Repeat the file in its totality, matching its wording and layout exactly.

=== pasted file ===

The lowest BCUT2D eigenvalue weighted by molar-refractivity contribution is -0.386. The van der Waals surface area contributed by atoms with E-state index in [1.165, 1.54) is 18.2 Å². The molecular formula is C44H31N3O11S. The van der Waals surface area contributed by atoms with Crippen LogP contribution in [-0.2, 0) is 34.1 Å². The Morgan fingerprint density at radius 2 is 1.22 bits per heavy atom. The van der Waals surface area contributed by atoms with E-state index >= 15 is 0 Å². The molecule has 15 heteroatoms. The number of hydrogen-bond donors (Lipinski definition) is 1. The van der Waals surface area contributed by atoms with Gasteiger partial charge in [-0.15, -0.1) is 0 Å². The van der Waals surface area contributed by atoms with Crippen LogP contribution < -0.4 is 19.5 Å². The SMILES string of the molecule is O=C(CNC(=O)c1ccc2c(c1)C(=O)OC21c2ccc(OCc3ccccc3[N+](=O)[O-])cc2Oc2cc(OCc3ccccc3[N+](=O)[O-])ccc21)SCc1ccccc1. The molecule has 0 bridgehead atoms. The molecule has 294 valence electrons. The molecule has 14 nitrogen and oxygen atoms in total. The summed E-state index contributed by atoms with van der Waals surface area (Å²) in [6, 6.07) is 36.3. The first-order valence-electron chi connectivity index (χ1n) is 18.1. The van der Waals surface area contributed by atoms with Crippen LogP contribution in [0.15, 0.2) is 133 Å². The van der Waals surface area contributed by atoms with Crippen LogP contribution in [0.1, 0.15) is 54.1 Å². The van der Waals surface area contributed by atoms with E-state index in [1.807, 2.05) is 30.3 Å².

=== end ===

The lowest BCUT2D eigenvalue weighted by molar-refractivity contribution is -0.386. The van der Waals surface area contributed by atoms with E-state index in [1.165, 1.54) is 18.2 Å². The molecular formula is C44H31N3O11S. The van der Waals surface area contributed by atoms with Crippen LogP contribution in [-0.2, 0) is 34.1 Å². The Morgan fingerprint density at radius 2 is 1.22 bits per heavy atom. The van der Waals surface area contributed by atoms with E-state index >= 15 is 0 Å². The molecule has 15 heteroatoms. The number of hydrogen-bond donors (Lipinski definition) is 1. The van der Waals surface area contributed by atoms with Gasteiger partial charge in [-0.15, -0.1) is 0 Å². The van der Waals surface area contributed by atoms with Crippen LogP contribution < -0.4 is 19.5 Å². The SMILES string of the molecule is O=C(CNC(=O)c1ccc2c(c1)C(=O)OC21c2ccc(OCc3ccccc3[N+](=O)[O-])cc2Oc2cc(OCc3ccccc3[N+](=O)[O-])ccc21)SCc1ccccc1. The molecule has 0 bridgehead atoms. The molecule has 294 valence electrons. The molecule has 14 nitrogen and oxygen atoms in total. The summed E-state index contributed by atoms with van der Waals surface area (Å²) in [6, 6.07) is 36.3. The first-order valence-electron chi connectivity index (χ1n) is 18.1. The van der Waals surface area contributed by atoms with Crippen LogP contribution in [0.15, 0.2) is 133 Å². The van der Waals surface area contributed by atoms with Crippen LogP contribution in [0.1, 0.15) is 54.1 Å². The van der Waals surface area contributed by atoms with E-state index in [1.807, 2.05) is 30.3 Å².